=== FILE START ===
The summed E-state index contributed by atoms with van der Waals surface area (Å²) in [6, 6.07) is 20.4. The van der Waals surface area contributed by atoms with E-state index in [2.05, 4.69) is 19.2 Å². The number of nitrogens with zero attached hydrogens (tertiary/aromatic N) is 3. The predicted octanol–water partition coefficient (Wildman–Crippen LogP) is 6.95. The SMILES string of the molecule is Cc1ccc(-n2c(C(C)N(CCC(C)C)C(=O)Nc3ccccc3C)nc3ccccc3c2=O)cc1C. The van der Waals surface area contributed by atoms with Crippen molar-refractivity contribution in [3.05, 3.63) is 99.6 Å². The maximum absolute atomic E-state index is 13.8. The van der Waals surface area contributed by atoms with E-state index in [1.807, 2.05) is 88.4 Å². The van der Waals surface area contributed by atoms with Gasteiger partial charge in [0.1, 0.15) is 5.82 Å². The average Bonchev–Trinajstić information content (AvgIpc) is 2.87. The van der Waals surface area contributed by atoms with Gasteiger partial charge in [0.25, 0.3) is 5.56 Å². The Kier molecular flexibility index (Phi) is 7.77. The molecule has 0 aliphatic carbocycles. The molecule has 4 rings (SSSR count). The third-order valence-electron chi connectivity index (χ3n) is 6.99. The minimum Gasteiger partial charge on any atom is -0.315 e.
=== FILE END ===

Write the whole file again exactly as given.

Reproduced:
The summed E-state index contributed by atoms with van der Waals surface area (Å²) in [6, 6.07) is 20.4. The van der Waals surface area contributed by atoms with E-state index in [2.05, 4.69) is 19.2 Å². The number of nitrogens with zero attached hydrogens (tertiary/aromatic N) is 3. The predicted octanol–water partition coefficient (Wildman–Crippen LogP) is 6.95. The SMILES string of the molecule is Cc1ccc(-n2c(C(C)N(CCC(C)C)C(=O)Nc3ccccc3C)nc3ccccc3c2=O)cc1C. The van der Waals surface area contributed by atoms with Crippen molar-refractivity contribution in [3.05, 3.63) is 99.6 Å². The maximum absolute atomic E-state index is 13.8. The van der Waals surface area contributed by atoms with E-state index in [1.807, 2.05) is 88.4 Å². The van der Waals surface area contributed by atoms with Gasteiger partial charge in [0.1, 0.15) is 5.82 Å². The average Bonchev–Trinajstić information content (AvgIpc) is 2.87. The van der Waals surface area contributed by atoms with Gasteiger partial charge in [0.25, 0.3) is 5.56 Å². The Kier molecular flexibility index (Phi) is 7.77. The molecule has 0 aliphatic carbocycles. The molecule has 4 rings (SSSR count). The third-order valence-electron chi connectivity index (χ3n) is 6.99. The minimum Gasteiger partial charge on any atom is -0.315 e.